Apathy is Contagious

by Nic Olson

Apathy is an undercover leader. When you first saw it, you were revolted by it. Its lazy gut poking out of its stained t-shirt, soaking in the selfish UV waves of a television screen, hand cupping testicles, focusing on its next step for personal survival. Its breath was like fish and cheese puffs.

You avoided it at all costs. Avoided being near it, avoided even thinking of it. Then, after a few drinks, your friend introduced you at the pub. You shared a few beer and found that you related to it on many levels. It hated the government as a youth. It didn’t like conversations with strangers. It figured recycling was a load of crock. It wasn’t as disgusting as you remembered it being—it had neat hair, was sharp-dressed, smelled like Old Spice. It was someone you could hang around with occasionally, still hold onto your own interests and passions, and not have to worry about what your friends thought.

After meeting Apathy you continued on your path of work. You tormented yourself with productivity to the point that you couldn’t sit comfortably at home on a day off without feeling like you were wasting time. Your energy was depleted, your enthusiasm was spent. People and their oddities and selfishness made you want to be alone at all times. You had a difficult time finding joy in anything because it took you away from work. Work is your life and you do it until you hate it. Then you need a beer.

Apathy is persuasive. Always there to say, “I told you so.”

You invited Apathy home once or twice after work. You just wanted the company. Someone to vent to. Apathy brought the beer. It told you about a great documentary on Netflix, about a great place to order take-out. It remained intelligent—talked knowledgeably of current events and how it found they weren’t worth running your life. It threw a blanket over you, unbuttoned your pants for you, turned up the volume. It was helpful. It helped you forget about your exhausting life trying to make a difference in some pathetic way.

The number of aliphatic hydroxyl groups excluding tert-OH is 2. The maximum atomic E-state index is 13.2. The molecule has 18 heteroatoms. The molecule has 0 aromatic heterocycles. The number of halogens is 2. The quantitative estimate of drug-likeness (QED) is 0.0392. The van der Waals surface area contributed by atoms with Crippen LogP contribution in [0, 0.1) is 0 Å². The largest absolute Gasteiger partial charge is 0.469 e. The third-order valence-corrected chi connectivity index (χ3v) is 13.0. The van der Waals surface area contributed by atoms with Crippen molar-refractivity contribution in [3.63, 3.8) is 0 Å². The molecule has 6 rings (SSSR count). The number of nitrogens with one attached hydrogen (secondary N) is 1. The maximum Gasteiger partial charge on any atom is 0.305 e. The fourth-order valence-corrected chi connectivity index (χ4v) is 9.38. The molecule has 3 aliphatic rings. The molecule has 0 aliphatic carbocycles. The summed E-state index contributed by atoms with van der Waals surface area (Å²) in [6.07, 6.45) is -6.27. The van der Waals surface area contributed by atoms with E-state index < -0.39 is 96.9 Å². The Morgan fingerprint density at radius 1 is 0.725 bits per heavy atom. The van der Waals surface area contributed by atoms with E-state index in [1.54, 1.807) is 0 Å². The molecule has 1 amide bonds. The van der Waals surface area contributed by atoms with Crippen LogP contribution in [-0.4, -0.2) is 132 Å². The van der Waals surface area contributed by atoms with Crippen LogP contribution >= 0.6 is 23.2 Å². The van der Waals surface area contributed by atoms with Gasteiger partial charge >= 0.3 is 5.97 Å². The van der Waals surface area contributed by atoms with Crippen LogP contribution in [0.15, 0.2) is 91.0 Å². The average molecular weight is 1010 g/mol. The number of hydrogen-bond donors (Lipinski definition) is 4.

The next day, when you woke up on the couch in your stained ill-fitting t-shirt, Apathy came over without asking, booze on its breath, stinking of cigarettes, tired from a long night of coercing people at the watering hole. Apathy is an alcoholic. Its face was dark and lined and it pushed you over on the couch, ate a cheeseburger hotdog, and scowled at you. You were again revolted. You felt how you originally did. But now you were on the couch, under a blanket, runny nose, no energy, and you figured you’d deal with it later. You had gotten sick.

Apathy is contagious. Apathy begins to set in like a hot fever. It makes your body ache until you lay down and think about nothing. Do nothing.

Apathy is heavy. It sits on top of you, and even when you return to your thoughts of passion and productivity that once made you feel alive, you can’t seem to push yourself off your stomach when it is sitting cross-legged on your back.

Apathy frightens. It tells you that you can’t have balance. You can’t have passions and ideals and hobbies while being happy, relaxed. It tells you that if you aren’t wailing on the castle doors, rallying the troops, changing policy, protesting wars, then you’re useless. And if you are doing these things, then you are a delirious.

In the near future when Apathy has its foot on your neck, about to heave and permanently end thought, you will remember people. People who once drove you to madness, who drove you into the arms of Apathy, but people who made life worth living. People who, with their idiosyncrasies, more often disappointed than amazed. But when they amazed, work and Apathy and survival and food disappeared. People gave you conviction, and conviction is communal. Conviction is strong. Conviction is communicable. The sharp pressure of Apathy’s foot will release, and Apathy will walk away to rekindle its love affair with your neighbour. And you will remember the one reason that we live, the one reason that life continues, is caring for and surrounding yourself, with people.